- Development of innovative technologies that have the potential to improve elephant protection;
- Compliance with the Convention on International Trade in Endangered Species of Wild Fauna and Flora (CITES) and other applicable treaties and laws that prohibit or regulate the taking or trade of elephants or regulate the use and management of elephant habitat;
- Reducing demand for and trafficking of illegal ivory products.
Priority projects work within the range of African forest or savanna elephants, or, if outside of these ranges, demonstrate clear benefits to elephants in Africa. Projects must identify immediate threats to elephant survival and support direct conservation activities to eliminate or reduce those threats.
The following forest and savanna elephant strongholds are considered priority populations:
Forest Elephant Strongholds(populations >1,000 individuals)
- TRIDOM Forest: including Minkébé, Djoua-Bélinga, Ivindo, Mwagne, Odzala-Kokoua, Ngombe, Ntokou-Pikounda, Mengame, Dja, Nki, Boumba-Bek
- Greater Sangha-Ndoki Region: including Lobéké, Dzanga, Ndoki, Likouala-aux-Herbes, Nouabalé-Ndoki, Lac Télé
- Central African Coast: including Gamba Complex, Loango, Moukalaba-Doudou, Mayumba, Conkouati-Douli
- Gabon Interior: including Lopé, Waka, Birougou
- DR Congo Interior: including Maiko, Okapi, Ituri Forest
- Salonga Region: including Salonga
- WAP Complex: including W-Arly-Pendjari
Savanna Elephant Strongholds (populations >10,000 individuals)
- KAZA Trans-frontier Conservation Area (TFCA): including Northern Botswana, Khaudum, Caprivi, Hwange, Kafue
- Selous-Niassa Region: including Selous, Mikumi, Niassa
- Western Tanzania Region: including Moyowosi-Kigosi, Ugalla, Katavi-Rukwa, Ruaha-Rungwa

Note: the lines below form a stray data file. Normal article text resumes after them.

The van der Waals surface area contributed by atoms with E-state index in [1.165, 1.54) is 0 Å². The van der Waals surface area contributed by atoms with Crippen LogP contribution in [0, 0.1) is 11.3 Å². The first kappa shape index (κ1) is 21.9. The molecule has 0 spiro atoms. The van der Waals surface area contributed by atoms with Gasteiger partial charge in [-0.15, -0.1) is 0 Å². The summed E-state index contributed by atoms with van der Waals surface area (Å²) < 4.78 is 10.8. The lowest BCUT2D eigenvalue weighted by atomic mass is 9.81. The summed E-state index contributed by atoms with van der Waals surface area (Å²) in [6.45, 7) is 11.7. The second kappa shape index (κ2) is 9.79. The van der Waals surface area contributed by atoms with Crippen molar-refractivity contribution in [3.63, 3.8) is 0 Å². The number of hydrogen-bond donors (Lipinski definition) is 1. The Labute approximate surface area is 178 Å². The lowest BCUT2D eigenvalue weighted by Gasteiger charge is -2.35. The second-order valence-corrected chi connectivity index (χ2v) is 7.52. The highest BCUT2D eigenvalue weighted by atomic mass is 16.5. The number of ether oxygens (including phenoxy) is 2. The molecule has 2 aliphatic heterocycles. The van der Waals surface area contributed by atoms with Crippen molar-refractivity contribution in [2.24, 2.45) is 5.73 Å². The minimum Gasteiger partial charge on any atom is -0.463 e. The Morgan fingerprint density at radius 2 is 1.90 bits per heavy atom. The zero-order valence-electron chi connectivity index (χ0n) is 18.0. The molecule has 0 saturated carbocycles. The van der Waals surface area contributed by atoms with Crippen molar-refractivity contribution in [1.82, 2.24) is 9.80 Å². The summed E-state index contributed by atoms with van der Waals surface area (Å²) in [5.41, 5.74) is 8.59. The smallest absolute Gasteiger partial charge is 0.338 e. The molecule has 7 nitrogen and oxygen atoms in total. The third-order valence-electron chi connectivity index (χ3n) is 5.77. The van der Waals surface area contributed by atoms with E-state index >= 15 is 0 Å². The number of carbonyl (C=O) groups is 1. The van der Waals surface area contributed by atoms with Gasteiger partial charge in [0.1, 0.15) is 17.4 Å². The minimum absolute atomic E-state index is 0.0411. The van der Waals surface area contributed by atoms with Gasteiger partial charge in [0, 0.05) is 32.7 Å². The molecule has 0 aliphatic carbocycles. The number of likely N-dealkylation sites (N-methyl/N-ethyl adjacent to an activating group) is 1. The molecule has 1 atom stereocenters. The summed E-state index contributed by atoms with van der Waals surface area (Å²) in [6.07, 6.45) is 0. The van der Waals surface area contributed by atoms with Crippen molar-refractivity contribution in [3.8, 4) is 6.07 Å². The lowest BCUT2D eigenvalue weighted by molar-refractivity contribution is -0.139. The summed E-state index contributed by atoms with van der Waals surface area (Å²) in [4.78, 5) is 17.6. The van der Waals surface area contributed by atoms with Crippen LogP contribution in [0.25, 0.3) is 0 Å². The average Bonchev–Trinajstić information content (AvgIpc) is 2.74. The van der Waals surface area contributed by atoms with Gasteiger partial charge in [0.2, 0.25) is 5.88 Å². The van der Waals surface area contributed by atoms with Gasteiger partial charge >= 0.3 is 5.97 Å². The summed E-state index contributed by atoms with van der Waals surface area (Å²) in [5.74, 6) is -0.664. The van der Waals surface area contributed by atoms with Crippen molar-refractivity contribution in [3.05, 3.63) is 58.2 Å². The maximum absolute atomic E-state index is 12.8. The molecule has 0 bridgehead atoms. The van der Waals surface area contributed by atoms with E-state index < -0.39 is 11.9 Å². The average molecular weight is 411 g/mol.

- Luangwa-Zambezi Valley: including Luangwa, Lower Zambezi
- Laikipia-Samburu Ecosystem: including Laikipia-Samburu, Mt. Kenya, Aberdare
- Greater Limpopo Trans-frontier Conservation Area (TFCA): including Kruger, Gonarezhou, Limpopo
- Kenya Rift Valley: including Tsavo, Amboseli, Chyulu
Priority is also given to ecologically or evolutionarily unique populations, defined by at least one of the following conditions: (a) the population is reproductively isolated and differs markedly in its genetic characteristics from other elephant populations; (b) the population persists in an ecological setting unusual for elephants; (c) the loss of the population would result in a significant gap in elephant range; or (d) the population is of national importance.
 Priority populations determined from the latest available AfESG African Elephant Status Report and Database (2016) and recently published, peer-reviewed African forest and savanna elephant population studies.
Applicants can be individuals; multi-national secretariats; foreign national and local government agencies; non-profit non-governmental organizations; for-profit organizations; public and private institutions of higher education; U.S. territorial governments; and Tribes and Tribal organizations.
All applicants must submit applications through Grantsolutions.gov. Detailed guidance on how to prepare applications is provided in the Notice of Funding Opportunity (NOFO) available online at Grants.gov and Grantsolutions.gov. The NOFO should be read carefully to ensure that applications meet all eligibility requirements and are complete upon submission.